Five Questions: Raelle Myrick-Hodges

October 9, 2009  |  By
Filed under: Conversations

[Five questions to SFMOMA visitors, artists, staff, or guests.]

Raelle

Raelle Myrick-Hodges outside the SFMOMA offices.

Name / Place of residence / Occupation / Hobby?

My name is Raelle. I live in San Francisco in the SOMA district and I am the Artistic Director of Brava! For Women in the Arts in the Mission district in San Francisco. My biggest hobby is laughing, which I know sounds dumb but I like going to comedy clubs; I like when my friends can make me laugh because the stress of running an arts non-profit is so stressful you want to be surrounded by laughter. So that’s what I do, I try to giggle as much as possible and it keeps me from being cranky.

Do you collect anything?

I collect a lot of my friends’ art. I have some rules with friends and family that Christmas presents have to be made and so I have a lot of—not trinkets—I see it as true visual art. I have some great photos. A couple of years ago I got a great photograph from Costa Rica that a friend of mine took, Jason Selman. I like a lot of old print material, \ I love old jazz posters, I love jazz albums. I probably collect a lot of jazz stuff.

If you could invite any artist to dinner, who would it be and why?

That is one of the most difficult questions ever given to a person. Honestly, if I was going to invite an artist to dinner it would be Josephine Baker. Because you’re talking about someone that came up in the South and left the United States to then discover her heritage to a certain extent and then discover what her possibilities were. Particularly now that so much has changed historically and politically, it would be great to sit down with her, as another African American woman, and say, “Can you believe what’s different?”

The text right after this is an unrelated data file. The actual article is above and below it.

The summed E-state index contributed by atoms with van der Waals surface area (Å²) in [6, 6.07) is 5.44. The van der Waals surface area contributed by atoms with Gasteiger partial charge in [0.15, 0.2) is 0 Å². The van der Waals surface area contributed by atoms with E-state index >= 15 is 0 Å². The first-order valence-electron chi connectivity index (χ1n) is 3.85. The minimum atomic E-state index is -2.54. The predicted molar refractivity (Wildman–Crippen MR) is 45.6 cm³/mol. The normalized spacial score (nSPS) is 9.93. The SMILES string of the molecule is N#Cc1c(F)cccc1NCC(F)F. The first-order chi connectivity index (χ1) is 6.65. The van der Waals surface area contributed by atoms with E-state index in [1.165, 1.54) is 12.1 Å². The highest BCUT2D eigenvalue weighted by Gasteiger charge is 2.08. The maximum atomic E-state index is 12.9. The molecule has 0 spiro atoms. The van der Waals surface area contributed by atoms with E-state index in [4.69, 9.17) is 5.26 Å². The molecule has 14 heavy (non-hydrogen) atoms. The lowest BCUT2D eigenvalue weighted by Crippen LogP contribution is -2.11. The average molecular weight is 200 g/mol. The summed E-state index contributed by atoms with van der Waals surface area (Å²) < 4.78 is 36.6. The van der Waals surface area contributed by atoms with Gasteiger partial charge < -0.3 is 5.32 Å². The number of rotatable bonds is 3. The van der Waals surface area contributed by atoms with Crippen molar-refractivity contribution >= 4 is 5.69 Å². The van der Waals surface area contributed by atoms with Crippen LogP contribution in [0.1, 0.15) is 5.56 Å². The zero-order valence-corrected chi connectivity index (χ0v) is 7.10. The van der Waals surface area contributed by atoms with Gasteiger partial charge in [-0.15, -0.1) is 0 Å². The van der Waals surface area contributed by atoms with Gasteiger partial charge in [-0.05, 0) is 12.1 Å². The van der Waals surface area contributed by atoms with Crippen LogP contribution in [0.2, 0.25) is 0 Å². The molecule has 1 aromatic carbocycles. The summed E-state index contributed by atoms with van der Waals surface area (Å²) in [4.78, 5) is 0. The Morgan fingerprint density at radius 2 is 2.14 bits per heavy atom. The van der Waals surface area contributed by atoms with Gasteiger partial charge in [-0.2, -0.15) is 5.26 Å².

If you could steal any artwork in the world to have up in your house, what would it be?

It would be Three Musicians by Picasso. For sure. I’m obsessed with that painting. I think the first time I tried to write a play—I was about 11 or 12—I had seen some old Picasso book that someone had thrown out in the trash, and it had a picture of Three Musicians in it. I looked at all the cubes and the squares that make up the eyelashes and I started thinking, “Wow, what I want to do is write plays and I’ll base my first play on this piece.” That would be the piece I want hanging in my house.

What’s your favorite tool?

I think my greatest resource is honestly my managing director right now, Hetal Patel. She’s come in as this young, vibrant, aggressive woman and is serious about allowing Brava! to really grow and do diverse work, to be able to create collaborations with SFMOMA, or with Precarious Theater—she’s really open to that. She’s allowing space for me to do my job. It’s a great pairing.

[Brava! For Women in the Arts  is one of our partners in the upcoming LiveArt/Performa 09 weekend of programs Metal + Machine + Manifesto = Futurism's First 100 years.  Brava will be screening Futurist films & staging short plays on October 18.]

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